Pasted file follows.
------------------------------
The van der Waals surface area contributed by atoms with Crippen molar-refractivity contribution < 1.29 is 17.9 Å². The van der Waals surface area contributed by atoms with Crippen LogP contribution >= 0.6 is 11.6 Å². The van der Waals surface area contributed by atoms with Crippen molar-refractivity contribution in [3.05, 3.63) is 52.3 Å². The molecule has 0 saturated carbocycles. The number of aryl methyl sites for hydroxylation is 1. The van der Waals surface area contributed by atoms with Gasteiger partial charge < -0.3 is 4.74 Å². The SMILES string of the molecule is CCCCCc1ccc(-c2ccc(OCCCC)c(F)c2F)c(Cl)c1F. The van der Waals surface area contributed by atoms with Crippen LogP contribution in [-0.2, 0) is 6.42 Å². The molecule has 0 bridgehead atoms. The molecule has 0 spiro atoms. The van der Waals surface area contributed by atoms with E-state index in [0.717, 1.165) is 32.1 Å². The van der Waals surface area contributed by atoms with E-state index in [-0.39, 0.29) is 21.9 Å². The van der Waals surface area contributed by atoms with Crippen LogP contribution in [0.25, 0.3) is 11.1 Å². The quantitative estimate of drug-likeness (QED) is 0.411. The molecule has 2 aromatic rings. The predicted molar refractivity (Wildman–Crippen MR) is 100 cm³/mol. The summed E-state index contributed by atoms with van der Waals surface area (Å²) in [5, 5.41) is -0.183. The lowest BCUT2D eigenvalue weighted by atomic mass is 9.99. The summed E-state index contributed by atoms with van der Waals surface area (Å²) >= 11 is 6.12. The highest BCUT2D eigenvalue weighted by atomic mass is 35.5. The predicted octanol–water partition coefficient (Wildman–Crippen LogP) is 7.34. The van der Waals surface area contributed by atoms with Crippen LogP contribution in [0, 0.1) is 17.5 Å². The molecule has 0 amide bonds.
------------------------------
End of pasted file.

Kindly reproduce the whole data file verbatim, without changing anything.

The van der Waals surface area contributed by atoms with Crippen molar-refractivity contribution < 1.29 is 17.9 Å². The van der Waals surface area contributed by atoms with Crippen LogP contribution >= 0.6 is 11.6 Å². The van der Waals surface area contributed by atoms with Crippen molar-refractivity contribution in [3.05, 3.63) is 52.3 Å². The molecule has 0 saturated carbocycles. The number of aryl methyl sites for hydroxylation is 1. The van der Waals surface area contributed by atoms with Gasteiger partial charge < -0.3 is 4.74 Å². The SMILES string of the molecule is CCCCCc1ccc(-c2ccc(OCCCC)c(F)c2F)c(Cl)c1F. The van der Waals surface area contributed by atoms with Crippen LogP contribution in [-0.2, 0) is 6.42 Å². The molecule has 0 bridgehead atoms. The molecule has 0 spiro atoms. The van der Waals surface area contributed by atoms with E-state index in [0.717, 1.165) is 32.1 Å². The van der Waals surface area contributed by atoms with E-state index in [-0.39, 0.29) is 21.9 Å². The van der Waals surface area contributed by atoms with Crippen LogP contribution in [0.25, 0.3) is 11.1 Å². The quantitative estimate of drug-likeness (QED) is 0.411. The molecule has 2 aromatic rings. The predicted molar refractivity (Wildman–Crippen MR) is 100 cm³/mol. The summed E-state index contributed by atoms with van der Waals surface area (Å²) in [5, 5.41) is -0.183. The lowest BCUT2D eigenvalue weighted by atomic mass is 9.99. The summed E-state index contributed by atoms with van der Waals surface area (Å²) >= 11 is 6.12. The highest BCUT2D eigenvalue weighted by atomic mass is 35.5. The predicted octanol–water partition coefficient (Wildman–Crippen LogP) is 7.34. The van der Waals surface area contributed by atoms with Crippen LogP contribution in [0, 0.1) is 17.5 Å². The molecule has 0 amide bonds.